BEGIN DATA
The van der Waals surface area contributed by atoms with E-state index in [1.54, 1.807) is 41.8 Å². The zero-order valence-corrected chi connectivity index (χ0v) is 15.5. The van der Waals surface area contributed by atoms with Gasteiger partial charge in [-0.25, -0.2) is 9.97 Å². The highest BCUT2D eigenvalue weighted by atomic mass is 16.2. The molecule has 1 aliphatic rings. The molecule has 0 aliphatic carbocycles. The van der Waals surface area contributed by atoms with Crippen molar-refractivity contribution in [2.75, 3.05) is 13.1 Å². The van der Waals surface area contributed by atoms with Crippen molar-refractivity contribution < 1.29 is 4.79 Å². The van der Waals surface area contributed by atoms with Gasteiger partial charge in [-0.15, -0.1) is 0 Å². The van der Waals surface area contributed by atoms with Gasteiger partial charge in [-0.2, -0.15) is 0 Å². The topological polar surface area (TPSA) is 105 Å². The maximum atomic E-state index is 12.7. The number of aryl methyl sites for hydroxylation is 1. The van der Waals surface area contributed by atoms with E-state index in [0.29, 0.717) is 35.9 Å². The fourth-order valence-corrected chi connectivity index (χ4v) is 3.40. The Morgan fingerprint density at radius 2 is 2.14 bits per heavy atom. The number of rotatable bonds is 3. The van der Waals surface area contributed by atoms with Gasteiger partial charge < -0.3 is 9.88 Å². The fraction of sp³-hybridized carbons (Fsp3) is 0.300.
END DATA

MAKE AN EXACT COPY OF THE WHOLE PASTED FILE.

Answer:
The van der Waals surface area contributed by atoms with E-state index in [1.54, 1.807) is 41.8 Å². The zero-order valence-corrected chi connectivity index (χ0v) is 15.5. The van der Waals surface area contributed by atoms with Gasteiger partial charge in [-0.25, -0.2) is 9.97 Å². The highest BCUT2D eigenvalue weighted by atomic mass is 16.2. The molecule has 1 aliphatic rings. The molecule has 0 aliphatic carbocycles. The van der Waals surface area contributed by atoms with Crippen molar-refractivity contribution in [2.75, 3.05) is 13.1 Å². The van der Waals surface area contributed by atoms with Crippen molar-refractivity contribution < 1.29 is 4.79 Å². The van der Waals surface area contributed by atoms with Gasteiger partial charge in [-0.15, -0.1) is 0 Å². The van der Waals surface area contributed by atoms with Gasteiger partial charge in [-0.2, -0.15) is 0 Å². The topological polar surface area (TPSA) is 105 Å². The maximum atomic E-state index is 12.7. The number of aryl methyl sites for hydroxylation is 1. The van der Waals surface area contributed by atoms with E-state index in [0.29, 0.717) is 35.9 Å². The fourth-order valence-corrected chi connectivity index (χ4v) is 3.40. The Morgan fingerprint density at radius 2 is 2.14 bits per heavy atom. The number of rotatable bonds is 3. The van der Waals surface area contributed by atoms with Gasteiger partial charge < -0.3 is 9.88 Å². The fraction of sp³-hybridized carbons (Fsp3) is 0.300.